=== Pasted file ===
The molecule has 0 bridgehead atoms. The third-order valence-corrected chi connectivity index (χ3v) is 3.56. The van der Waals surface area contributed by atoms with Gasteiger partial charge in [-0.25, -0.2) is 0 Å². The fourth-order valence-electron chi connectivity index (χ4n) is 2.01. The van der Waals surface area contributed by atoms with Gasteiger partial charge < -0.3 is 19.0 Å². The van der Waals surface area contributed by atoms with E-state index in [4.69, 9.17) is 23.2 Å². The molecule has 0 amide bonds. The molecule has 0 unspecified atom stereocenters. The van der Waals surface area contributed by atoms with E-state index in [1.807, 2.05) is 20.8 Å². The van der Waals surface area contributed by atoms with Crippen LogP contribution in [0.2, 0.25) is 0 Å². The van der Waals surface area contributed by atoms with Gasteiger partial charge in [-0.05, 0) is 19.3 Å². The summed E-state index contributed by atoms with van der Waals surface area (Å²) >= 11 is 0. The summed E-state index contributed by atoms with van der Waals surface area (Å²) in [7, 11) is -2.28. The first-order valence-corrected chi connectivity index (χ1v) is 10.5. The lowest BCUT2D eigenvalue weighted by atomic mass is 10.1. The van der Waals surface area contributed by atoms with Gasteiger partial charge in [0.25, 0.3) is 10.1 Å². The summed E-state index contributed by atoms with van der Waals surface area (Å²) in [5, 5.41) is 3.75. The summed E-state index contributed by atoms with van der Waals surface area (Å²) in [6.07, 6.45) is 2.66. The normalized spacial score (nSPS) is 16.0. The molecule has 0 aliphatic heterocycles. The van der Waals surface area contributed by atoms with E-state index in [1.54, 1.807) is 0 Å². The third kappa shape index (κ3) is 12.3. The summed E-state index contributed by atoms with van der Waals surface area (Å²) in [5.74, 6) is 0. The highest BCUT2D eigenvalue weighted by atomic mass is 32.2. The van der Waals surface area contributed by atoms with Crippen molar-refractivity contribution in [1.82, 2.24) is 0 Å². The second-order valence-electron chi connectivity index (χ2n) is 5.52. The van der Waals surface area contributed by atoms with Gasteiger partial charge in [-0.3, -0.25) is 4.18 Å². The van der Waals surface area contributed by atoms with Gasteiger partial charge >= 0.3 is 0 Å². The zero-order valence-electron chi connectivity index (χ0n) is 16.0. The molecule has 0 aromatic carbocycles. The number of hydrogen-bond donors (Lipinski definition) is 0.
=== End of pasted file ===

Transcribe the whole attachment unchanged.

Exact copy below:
The molecule has 0 bridgehead atoms. The third-order valence-corrected chi connectivity index (χ3v) is 3.56. The van der Waals surface area contributed by atoms with Gasteiger partial charge in [-0.25, -0.2) is 0 Å². The fourth-order valence-electron chi connectivity index (χ4n) is 2.01. The van der Waals surface area contributed by atoms with Gasteiger partial charge < -0.3 is 19.0 Å². The van der Waals surface area contributed by atoms with E-state index in [4.69, 9.17) is 23.2 Å². The molecule has 0 amide bonds. The molecule has 0 unspecified atom stereocenters. The van der Waals surface area contributed by atoms with E-state index in [1.807, 2.05) is 20.8 Å². The van der Waals surface area contributed by atoms with Crippen LogP contribution in [0.2, 0.25) is 0 Å². The van der Waals surface area contributed by atoms with Gasteiger partial charge in [-0.05, 0) is 19.3 Å². The summed E-state index contributed by atoms with van der Waals surface area (Å²) >= 11 is 0. The summed E-state index contributed by atoms with van der Waals surface area (Å²) in [7, 11) is -2.28. The first-order valence-corrected chi connectivity index (χ1v) is 10.5. The lowest BCUT2D eigenvalue weighted by atomic mass is 10.1. The van der Waals surface area contributed by atoms with Gasteiger partial charge in [0.25, 0.3) is 10.1 Å². The summed E-state index contributed by atoms with van der Waals surface area (Å²) in [5, 5.41) is 3.75. The summed E-state index contributed by atoms with van der Waals surface area (Å²) in [6.07, 6.45) is 2.66. The normalized spacial score (nSPS) is 16.0. The molecule has 0 aliphatic heterocycles. The van der Waals surface area contributed by atoms with E-state index in [1.54, 1.807) is 0 Å². The third kappa shape index (κ3) is 12.3. The summed E-state index contributed by atoms with van der Waals surface area (Å²) in [5.74, 6) is 0. The highest BCUT2D eigenvalue weighted by atomic mass is 32.2. The van der Waals surface area contributed by atoms with Crippen molar-refractivity contribution in [1.82, 2.24) is 0 Å². The second-order valence-electron chi connectivity index (χ2n) is 5.52. The van der Waals surface area contributed by atoms with Gasteiger partial charge in [-0.3, -0.25) is 4.18 Å². The van der Waals surface area contributed by atoms with Gasteiger partial charge >= 0.3 is 0 Å². The zero-order valence-electron chi connectivity index (χ0n) is 16.0. The molecule has 0 aromatic carbocycles. The number of hydrogen-bond donors (Lipinski definition) is 0.